Sen. Kruse won't resign but will stay out of Capitol amid harassment allegations

FILE- In this Feb. 14, 2012, file photo, Sen. Jeff Kruse, R-Roseburg, speaks at the Capitol in Salem, Ore. (Timothy J. Gonzalez/Statesman-Journal via AP, File)

Embattled Sen. Jeff Kruse, a Republican from Roseburg, will stay out of the Capitol until the investigation into allegations that he harassed women there have been completed, Senate Republicans said Wednesday.

On Tuesday, a report from an independent investigator on Kruse’s conduct was released. The investigator found that he engaged in a pattern of harassment toward two female state senators as well as other women at the Capitol.

The report also found that even after he was warned about his behavior, Kruse escalated it.

Despite calls from Gov. Kate Brown, House Speaker Tina Kotek and other lawmakers to resign, Kruse told his hometown newspaper the News-Review that he doesn’t plan to do that.

“We’re still in a formal process here. I have significant issues with the report,” he said.

The report detailed several allegations that he subjected Sens. Sara Gelser and Elizabeth Steiner Hayward to unwanted touching and gave lingering hugs to many women.

Both senators filed formal complaints against Kruse.

The report also included video showing him leaning in closely to a colleague and touching her in a Senate committee room.

In a statement Senate Republicans said Kruse offered to say out of the Capitol pending the outcome of the process. They said they accepted his offer.

"The behavior alleged in the report, if true, is obviously not acceptable to the Senate Republican caucus," they wrote. "This is why we have accepted Senator Kruse's, a 22-year veteran of the Oregon legislature offer to leave the Capitol building, taking with him the opportunity to represent his district pending the conclusion of the process."

Kruse is accused of harassment but generally not of a sexual nature, though the investigator found that he touched and hugged women more than men, and the people who complained were women.

Kruse told the investigator that he believed his behavior was "instinctual" and that although he wanted to change, "It's not easy to change when you have been doing something for 67 years."

Gelser "did not think that Senator Kruse's actions were sexual, just overly familiar and unwanted contact," the report said.

In a Facebook post Wednesday, Gelser said she was stunned by the results and "shocked and heartbroken to learn the full extent of the abuse young women experienced at the hands of Senator Kruse."

The four-member Committee on Conduct is slated to consider the investigative report on Feb. 22 and must make a recommendation that Kruse be reprimanded, censured, expelled, or that no action be taken, committee Chairman Sen. Mark Hass told Kruse, Gelser and Steiner Hayward.

"You may submit documents, physical evidence and suggest witnesses to testify," Hass, a Democrat from the Portland suburb of Beaverton, said in a letter Tuesday. Besides Hass, two Republicans and one other Democrat sit on the committee.

There are three ways to remove Kruse from the Senate.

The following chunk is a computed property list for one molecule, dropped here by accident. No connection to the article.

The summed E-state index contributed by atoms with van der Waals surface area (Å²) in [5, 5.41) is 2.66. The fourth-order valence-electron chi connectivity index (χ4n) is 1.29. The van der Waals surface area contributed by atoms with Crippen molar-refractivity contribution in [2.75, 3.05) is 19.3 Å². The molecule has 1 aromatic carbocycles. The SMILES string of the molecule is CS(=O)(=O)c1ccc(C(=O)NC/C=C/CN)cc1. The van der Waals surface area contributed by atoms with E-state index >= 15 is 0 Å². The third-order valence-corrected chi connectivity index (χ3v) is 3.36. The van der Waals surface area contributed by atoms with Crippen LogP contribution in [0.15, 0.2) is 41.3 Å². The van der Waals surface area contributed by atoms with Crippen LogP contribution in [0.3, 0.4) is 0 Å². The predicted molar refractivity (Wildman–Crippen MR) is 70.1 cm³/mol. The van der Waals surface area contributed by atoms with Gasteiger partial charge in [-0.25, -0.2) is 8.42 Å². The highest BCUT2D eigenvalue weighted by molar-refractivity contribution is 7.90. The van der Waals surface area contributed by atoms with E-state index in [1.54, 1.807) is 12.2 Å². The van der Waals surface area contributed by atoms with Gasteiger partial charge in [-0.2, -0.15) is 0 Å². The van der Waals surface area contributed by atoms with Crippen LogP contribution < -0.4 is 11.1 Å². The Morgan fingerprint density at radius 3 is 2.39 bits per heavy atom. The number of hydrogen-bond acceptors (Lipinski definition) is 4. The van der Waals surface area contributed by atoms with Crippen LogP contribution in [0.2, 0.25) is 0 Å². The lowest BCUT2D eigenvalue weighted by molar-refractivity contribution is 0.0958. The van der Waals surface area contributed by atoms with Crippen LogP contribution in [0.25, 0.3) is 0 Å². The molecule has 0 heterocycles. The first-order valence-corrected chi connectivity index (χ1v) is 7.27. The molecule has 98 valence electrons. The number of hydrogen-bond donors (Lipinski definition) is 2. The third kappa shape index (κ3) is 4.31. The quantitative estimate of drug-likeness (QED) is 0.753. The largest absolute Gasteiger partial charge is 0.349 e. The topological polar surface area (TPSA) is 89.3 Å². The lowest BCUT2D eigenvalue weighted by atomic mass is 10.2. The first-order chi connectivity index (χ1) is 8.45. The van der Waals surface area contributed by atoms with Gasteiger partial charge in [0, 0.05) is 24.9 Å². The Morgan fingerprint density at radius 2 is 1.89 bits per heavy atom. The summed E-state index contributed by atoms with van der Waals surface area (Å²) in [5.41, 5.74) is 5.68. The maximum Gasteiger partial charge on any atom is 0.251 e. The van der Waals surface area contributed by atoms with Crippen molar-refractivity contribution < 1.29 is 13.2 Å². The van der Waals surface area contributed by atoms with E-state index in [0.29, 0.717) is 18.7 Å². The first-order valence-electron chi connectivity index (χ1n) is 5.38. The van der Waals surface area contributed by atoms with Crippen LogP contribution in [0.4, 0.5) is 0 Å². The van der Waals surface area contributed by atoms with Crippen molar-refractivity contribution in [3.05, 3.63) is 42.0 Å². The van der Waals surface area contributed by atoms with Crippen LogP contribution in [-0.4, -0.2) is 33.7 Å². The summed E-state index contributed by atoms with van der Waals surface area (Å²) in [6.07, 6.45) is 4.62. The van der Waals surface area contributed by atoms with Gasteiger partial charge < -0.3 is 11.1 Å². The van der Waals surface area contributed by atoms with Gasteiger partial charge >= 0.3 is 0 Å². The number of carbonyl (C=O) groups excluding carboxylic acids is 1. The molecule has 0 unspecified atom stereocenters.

He could resign. Then the Republican Party through a county commissioning process -- could find a replacement. Because Kruse is midterm, the replacement would be considered for special election in November. The process is very similar to how Gov. Kate Brown replaced former Gov. John Kitzhaber.

Secondly, Senate Republicans can vote to expel Kruse.

"It's not happened in the seven years that I have been here," House Republican Julie Parrish told KATU, "so, I'm not sure that that will happen."

Third, Kruse's voters could file for a recall.

"That would have to come from people on his own community," Parrish said.

The 51-page investigative report was written by investigator and employment law attorney Dian Rubanoff.

"Kruse has engaged in a pattern of conduct that was offensive to Senator Gelser and Senator Steiner Hayward, as well as other legislators and employees at the Capitol," Rubanoff wrote. "I do not believe that Senator Kruse is a bad person, or that he has intended to hurt or offend anyone."

Kruse was advised in 2016 to stop hugging female legislators and staff members and leaning in close to talk to them, but he ignored that and even escalated the behavior in 2017, the report said.

Two video clips, one from the Senate floor and one from a hearing room, presented as part of the report showed Kruse leaning in close to a female senator who appears to be Gelser and putting his hands on her.

The report also revealed misconduct by Kruse against a House member, a third female senator, two law students who used to work for him, Republican and non-partisan staffers, a former legislative aide and a lobbyist. Those women weren't named in the report.

One of the law students told the investigator that Kruse would call her "little girl" and tell her she was "sexy" while at work in the Capitol. She also told the investigator that Kruse subjected her to "a lot of hugging" and would grab her and pull her into a tight hug at least twice a week.

The student told investigators that she didn't speak up about it because she was "terrified" how it might affect her career.

Multiple staffers in the Senate Republicans caucus office told Rubanoff that Kruse had grabbed them and pulled them in or wrapped his arms around them.

Kruse told Rubanoff he realized his perspective needed to change after he attended one hour of counseling last December.

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